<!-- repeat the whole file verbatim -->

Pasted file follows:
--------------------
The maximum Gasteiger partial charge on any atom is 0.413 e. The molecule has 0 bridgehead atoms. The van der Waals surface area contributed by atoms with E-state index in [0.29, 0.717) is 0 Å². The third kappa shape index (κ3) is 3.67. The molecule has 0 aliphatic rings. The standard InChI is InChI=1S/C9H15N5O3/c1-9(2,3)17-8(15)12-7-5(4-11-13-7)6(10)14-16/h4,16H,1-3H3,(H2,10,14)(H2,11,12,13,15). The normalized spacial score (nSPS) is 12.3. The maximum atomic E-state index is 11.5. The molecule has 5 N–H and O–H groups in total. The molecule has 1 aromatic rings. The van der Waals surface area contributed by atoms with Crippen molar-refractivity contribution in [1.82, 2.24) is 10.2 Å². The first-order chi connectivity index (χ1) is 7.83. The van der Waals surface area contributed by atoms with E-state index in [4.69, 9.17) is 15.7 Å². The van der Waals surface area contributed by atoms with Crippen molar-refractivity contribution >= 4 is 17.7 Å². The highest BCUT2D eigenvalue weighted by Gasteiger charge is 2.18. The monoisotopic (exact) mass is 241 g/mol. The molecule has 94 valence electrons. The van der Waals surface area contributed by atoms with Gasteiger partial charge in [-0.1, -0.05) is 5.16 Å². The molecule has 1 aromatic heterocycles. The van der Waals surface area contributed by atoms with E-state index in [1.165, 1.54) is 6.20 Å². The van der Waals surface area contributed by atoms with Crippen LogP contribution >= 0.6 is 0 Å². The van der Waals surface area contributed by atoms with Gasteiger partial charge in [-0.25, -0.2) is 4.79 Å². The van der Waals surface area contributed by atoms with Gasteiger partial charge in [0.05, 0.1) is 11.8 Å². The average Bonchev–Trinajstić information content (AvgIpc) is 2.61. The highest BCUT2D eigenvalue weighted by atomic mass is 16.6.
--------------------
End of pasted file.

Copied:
The maximum Gasteiger partial charge on any atom is 0.413 e. The molecule has 0 bridgehead atoms. The van der Waals surface area contributed by atoms with E-state index in [0.29, 0.717) is 0 Å². The third kappa shape index (κ3) is 3.67. The molecule has 0 aliphatic rings. The standard InChI is InChI=1S/C9H15N5O3/c1-9(2,3)17-8(15)12-7-5(4-11-13-7)6(10)14-16/h4,16H,1-3H3,(H2,10,14)(H2,11,12,13,15). The normalized spacial score (nSPS) is 12.3. The maximum atomic E-state index is 11.5. The molecule has 5 N–H and O–H groups in total. The molecule has 1 aromatic rings. The van der Waals surface area contributed by atoms with Crippen molar-refractivity contribution in [1.82, 2.24) is 10.2 Å². The first-order chi connectivity index (χ1) is 7.83. The van der Waals surface area contributed by atoms with E-state index in [4.69, 9.17) is 15.7 Å². The van der Waals surface area contributed by atoms with Crippen molar-refractivity contribution >= 4 is 17.7 Å². The highest BCUT2D eigenvalue weighted by Gasteiger charge is 2.18. The monoisotopic (exact) mass is 241 g/mol. The molecule has 94 valence electrons. The van der Waals surface area contributed by atoms with Gasteiger partial charge in [-0.1, -0.05) is 5.16 Å². The molecule has 1 aromatic heterocycles. The van der Waals surface area contributed by atoms with E-state index in [1.165, 1.54) is 6.20 Å². The van der Waals surface area contributed by atoms with Crippen LogP contribution >= 0.6 is 0 Å². The van der Waals surface area contributed by atoms with Gasteiger partial charge in [-0.25, -0.2) is 4.79 Å². The van der Waals surface area contributed by atoms with Gasteiger partial charge in [0.05, 0.1) is 11.8 Å². The average Bonchev–Trinajstić information content (AvgIpc) is 2.61. The highest BCUT2D eigenvalue weighted by atomic mass is 16.6.